Can Stress Cause Weight Gain?
How to keep the world's woes from weighing you down
By Colette Bouchez
Reviewed By Kathleen Zelman, MPH, RD, LD
Your job is hanging by a thread, and the credit-card bills are mounting. Your teenager wants to quit school and become a professional snowboarder. Or maybe it's the increasing tensions in the world, brought to you 24 hours a day on your TV screen, getting you down.
Regardless of the reason, stress is a way of life in the 21st century. And for some people, the effects go beyond feelings of anxiety and discomfort. For these people, stress can mean facing each day ravenously hungry -- and adding weight gain to their list of worries.
"While the immediate . . . response to acute stress can be a temporary loss of appetite, more and more we are coming to recognize that for some people, chronic stress can be tied to an increase in appetite -- and stress-induced weight gain," says Elissa Epel, PhD, an assistant professor in the department of psychiatry at the University of California at San Francisco.
The problem, she says, lies within our neuroendocrine system -- a brain-to-body connection that harkens back to evolutionary times and which helped our distant ancestors to survive. Though today the source of the stress is more likely to be an unpaid bill than a saber-toothed tiger, this system still activates a series of hormones whenever we feel threatened.
"These hormones give us the biochemical strength we need to fight or flee our stressors," Epel tells WebMD.
The hormones released when we're stressed include adrenalin -- which gives us instant energy -- along with corticotrophin releasing hormone (CRH) and cortisol. While high levels of adrenalin and CRH decrease appetite at first, the effects usually don't last long.
And cortisol works on a different timetable. Its job is to help us replenish our body after the stress has passed, and it hangs around a lot longer. "It can remain elevated, increasing your appetite and ultimately driving you to eat more," says Epel.
While this system works fine when our stress comes in the form of physical danger -- when we really need to "fight or flee", and then replenish -- it doesn't serve the same purpose for today's garden-variety stressors.
"Often, our response to stress today is to sit and stew in our frustration and anger, without expending any of the calories or food stores that we would if we were physically fighting our way out of stress or danger," says Shawn Talbott, PhD, an associate professor in the Department of Nutrition at the University of Utah and author of The Cortisol Connection.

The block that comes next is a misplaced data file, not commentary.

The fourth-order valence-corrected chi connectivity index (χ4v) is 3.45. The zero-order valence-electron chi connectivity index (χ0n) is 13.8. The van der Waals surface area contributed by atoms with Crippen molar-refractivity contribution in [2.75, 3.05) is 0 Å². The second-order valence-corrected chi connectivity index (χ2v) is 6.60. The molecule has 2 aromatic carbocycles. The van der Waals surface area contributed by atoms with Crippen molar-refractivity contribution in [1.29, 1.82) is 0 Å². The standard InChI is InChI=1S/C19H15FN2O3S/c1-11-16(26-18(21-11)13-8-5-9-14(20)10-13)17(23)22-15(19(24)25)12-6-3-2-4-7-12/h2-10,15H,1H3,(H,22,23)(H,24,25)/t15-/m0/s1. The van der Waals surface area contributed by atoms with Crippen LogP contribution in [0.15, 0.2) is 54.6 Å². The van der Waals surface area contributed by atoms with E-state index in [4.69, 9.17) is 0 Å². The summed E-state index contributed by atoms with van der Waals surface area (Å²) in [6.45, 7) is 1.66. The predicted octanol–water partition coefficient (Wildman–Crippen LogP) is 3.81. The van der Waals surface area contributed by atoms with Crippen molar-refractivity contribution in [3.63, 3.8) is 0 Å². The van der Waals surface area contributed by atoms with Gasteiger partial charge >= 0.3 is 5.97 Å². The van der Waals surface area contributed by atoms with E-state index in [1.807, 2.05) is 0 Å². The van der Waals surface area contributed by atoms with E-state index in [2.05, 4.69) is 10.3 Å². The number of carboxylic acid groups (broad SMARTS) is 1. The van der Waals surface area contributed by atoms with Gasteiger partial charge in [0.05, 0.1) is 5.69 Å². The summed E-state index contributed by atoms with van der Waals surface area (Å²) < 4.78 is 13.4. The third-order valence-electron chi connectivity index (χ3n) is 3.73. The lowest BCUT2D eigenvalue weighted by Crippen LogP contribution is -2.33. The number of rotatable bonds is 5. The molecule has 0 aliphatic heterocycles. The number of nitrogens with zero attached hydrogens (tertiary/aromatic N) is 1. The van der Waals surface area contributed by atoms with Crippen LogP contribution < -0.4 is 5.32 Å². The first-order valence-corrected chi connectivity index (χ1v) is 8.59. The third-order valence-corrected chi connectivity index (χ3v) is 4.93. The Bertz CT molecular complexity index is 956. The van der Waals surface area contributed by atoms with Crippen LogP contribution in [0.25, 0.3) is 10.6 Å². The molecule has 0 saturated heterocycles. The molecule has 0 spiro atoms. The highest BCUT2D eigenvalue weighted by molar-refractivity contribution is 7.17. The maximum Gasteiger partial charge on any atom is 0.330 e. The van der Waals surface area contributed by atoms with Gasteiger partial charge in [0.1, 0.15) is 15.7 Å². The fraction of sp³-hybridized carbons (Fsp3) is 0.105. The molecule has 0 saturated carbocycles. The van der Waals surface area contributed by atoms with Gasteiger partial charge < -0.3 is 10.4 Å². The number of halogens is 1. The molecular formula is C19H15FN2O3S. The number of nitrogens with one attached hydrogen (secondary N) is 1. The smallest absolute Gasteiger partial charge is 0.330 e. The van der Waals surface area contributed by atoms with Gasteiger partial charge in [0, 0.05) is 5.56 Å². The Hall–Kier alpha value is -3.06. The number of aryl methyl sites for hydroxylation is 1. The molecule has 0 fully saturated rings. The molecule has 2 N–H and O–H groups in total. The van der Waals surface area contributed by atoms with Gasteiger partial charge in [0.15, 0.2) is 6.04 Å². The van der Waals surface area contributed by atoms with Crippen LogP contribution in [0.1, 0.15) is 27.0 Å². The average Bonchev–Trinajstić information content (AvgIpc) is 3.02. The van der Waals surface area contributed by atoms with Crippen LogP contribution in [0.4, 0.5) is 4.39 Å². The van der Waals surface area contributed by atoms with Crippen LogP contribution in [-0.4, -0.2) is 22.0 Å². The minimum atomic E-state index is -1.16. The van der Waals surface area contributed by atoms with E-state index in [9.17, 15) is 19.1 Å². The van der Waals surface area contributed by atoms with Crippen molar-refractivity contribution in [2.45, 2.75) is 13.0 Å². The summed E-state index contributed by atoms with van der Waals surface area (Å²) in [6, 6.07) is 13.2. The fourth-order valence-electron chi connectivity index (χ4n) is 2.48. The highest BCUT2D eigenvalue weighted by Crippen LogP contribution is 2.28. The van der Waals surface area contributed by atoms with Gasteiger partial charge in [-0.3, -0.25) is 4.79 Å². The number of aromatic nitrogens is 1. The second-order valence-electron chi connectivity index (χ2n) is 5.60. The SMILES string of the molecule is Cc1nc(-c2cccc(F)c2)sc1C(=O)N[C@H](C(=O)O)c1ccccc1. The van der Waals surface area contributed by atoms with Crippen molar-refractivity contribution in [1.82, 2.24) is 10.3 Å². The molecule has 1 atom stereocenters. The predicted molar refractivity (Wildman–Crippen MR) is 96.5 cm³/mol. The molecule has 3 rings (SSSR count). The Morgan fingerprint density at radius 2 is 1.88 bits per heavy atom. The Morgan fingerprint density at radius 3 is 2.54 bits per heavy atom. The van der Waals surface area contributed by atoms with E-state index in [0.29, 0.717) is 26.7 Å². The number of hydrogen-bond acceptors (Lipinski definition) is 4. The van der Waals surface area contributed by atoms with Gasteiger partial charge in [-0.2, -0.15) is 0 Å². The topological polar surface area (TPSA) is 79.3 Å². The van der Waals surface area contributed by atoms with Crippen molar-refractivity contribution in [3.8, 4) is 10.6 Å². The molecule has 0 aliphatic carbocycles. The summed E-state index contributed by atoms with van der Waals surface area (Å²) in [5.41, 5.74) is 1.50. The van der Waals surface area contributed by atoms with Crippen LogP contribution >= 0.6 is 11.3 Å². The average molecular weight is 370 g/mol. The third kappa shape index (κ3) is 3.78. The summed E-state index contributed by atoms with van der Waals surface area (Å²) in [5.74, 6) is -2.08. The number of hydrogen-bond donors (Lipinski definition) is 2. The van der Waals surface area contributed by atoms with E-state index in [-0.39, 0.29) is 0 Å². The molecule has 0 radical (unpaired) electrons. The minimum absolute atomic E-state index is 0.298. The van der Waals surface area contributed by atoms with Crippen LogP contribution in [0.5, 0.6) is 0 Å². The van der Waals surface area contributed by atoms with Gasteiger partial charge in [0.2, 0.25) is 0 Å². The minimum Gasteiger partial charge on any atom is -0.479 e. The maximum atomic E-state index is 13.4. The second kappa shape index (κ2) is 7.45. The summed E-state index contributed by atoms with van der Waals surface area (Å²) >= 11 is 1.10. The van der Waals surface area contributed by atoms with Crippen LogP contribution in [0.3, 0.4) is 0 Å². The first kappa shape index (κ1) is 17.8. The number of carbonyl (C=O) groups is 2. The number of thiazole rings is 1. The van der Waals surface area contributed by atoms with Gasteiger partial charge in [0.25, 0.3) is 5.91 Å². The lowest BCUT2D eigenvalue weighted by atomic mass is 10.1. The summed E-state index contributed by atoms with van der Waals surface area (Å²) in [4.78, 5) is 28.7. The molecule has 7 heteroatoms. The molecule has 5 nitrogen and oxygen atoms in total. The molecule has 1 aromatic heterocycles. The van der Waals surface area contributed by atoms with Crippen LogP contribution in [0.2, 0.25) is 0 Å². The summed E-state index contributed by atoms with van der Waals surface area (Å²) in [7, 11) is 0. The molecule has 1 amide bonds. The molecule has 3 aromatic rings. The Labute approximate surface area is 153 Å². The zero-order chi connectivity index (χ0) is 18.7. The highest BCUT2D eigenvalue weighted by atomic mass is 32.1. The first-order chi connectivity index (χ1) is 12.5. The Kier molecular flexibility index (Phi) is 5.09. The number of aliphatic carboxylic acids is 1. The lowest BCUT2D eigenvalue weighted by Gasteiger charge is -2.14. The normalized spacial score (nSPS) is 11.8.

In other words, since your neuro-endocrine system doesn't know you didn't fight or flee, it still responds to stress with the hormonal signal to replenish nutritional stores -- which may make you feel hungry.
Following those stress signals can lead not only to weight gain, but also the tendency to store what is called "visceral fat" around the midsection. These fat cells that lie deep within the abdomen have been linked to an increase in both diabetes and heart disease.
To further complicate matters, the "fuel" our muscles need during "fight or flight " is sugar -- one reason we crave carbohydrates when we are stressed, says endocrinologist Riccardo Perfetti, MD, PhD.
"To move the sugar from our blood to our muscles requires insulin, the hormone that opens the gates to the cells and lets the sugar in," says Perfetti, who directs the outpatient diabetes program at Cedars Sinai Medical Center in Los Angeles. And high levels of sugar and insulin set the stage for the body to store fat.
"So people who are under stress, metabolically speaking, will gain weight for that very reason," Perfetti tells WebMD.
Mind Over Matter
As much as we would like to blame all our weight gain on stress, experts say that eating in response to stress can also be a learned habit -- one that's merely encouraged by brain chemistry.
"Under stress, there's an impulse to do something, to move, and often, eating becomes the activity that relieves the stress. It's easy to do and it's comforting," says David Ginsberg, MD, a psychiatrist and director of the Behavioral Health Program at New York University Medical Center.
In fact, it may be our bodies' initial response to rising levels of cortisol that teaches us there is comfort in sugary or starchy foods.
"During the first couple of days following a stressful event, cortisol is giving you a clue to eat high-carbohydrate foods," Perfetti tells WebMD. "Once you comply, you quickly learn a behavioral response that you can feel almost destined to repeat anytime you feel stressed."
Now for the good news: Whether your urge to eat is driven by hormones or habits or a combination of both, research shows there are ways to interrupt the cycle, break the stress and stop the weight gain.